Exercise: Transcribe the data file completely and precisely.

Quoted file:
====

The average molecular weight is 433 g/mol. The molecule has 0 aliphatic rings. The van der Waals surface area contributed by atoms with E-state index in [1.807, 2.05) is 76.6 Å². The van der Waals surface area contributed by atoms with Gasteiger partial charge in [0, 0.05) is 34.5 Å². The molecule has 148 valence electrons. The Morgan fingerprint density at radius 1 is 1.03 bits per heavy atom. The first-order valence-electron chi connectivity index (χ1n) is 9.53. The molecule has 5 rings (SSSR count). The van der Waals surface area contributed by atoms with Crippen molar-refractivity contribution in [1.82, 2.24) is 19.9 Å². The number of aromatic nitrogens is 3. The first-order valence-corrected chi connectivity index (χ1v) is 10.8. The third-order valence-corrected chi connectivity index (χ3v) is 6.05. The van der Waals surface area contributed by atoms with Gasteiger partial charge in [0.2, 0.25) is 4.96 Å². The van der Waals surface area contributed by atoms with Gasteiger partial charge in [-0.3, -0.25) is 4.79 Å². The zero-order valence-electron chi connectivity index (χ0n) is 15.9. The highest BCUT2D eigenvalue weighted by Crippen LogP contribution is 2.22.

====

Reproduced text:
The average molecular weight is 433 g/mol. The molecule has 0 aliphatic rings. The van der Waals surface area contributed by atoms with E-state index in [1.807, 2.05) is 76.6 Å². The van der Waals surface area contributed by atoms with Gasteiger partial charge in [0, 0.05) is 34.5 Å². The molecule has 148 valence electrons. The Morgan fingerprint density at radius 1 is 1.03 bits per heavy atom. The first-order valence-electron chi connectivity index (χ1n) is 9.53. The molecule has 5 rings (SSSR count). The van der Waals surface area contributed by atoms with Crippen molar-refractivity contribution in [1.82, 2.24) is 19.9 Å². The number of aromatic nitrogens is 3. The first-order valence-corrected chi connectivity index (χ1v) is 10.8. The third-order valence-corrected chi connectivity index (χ3v) is 6.05. The van der Waals surface area contributed by atoms with Gasteiger partial charge in [0.2, 0.25) is 4.96 Å². The van der Waals surface area contributed by atoms with Gasteiger partial charge in [-0.3, -0.25) is 4.79 Å². The zero-order valence-electron chi connectivity index (χ0n) is 15.9. The highest BCUT2D eigenvalue weighted by Crippen LogP contribution is 2.22.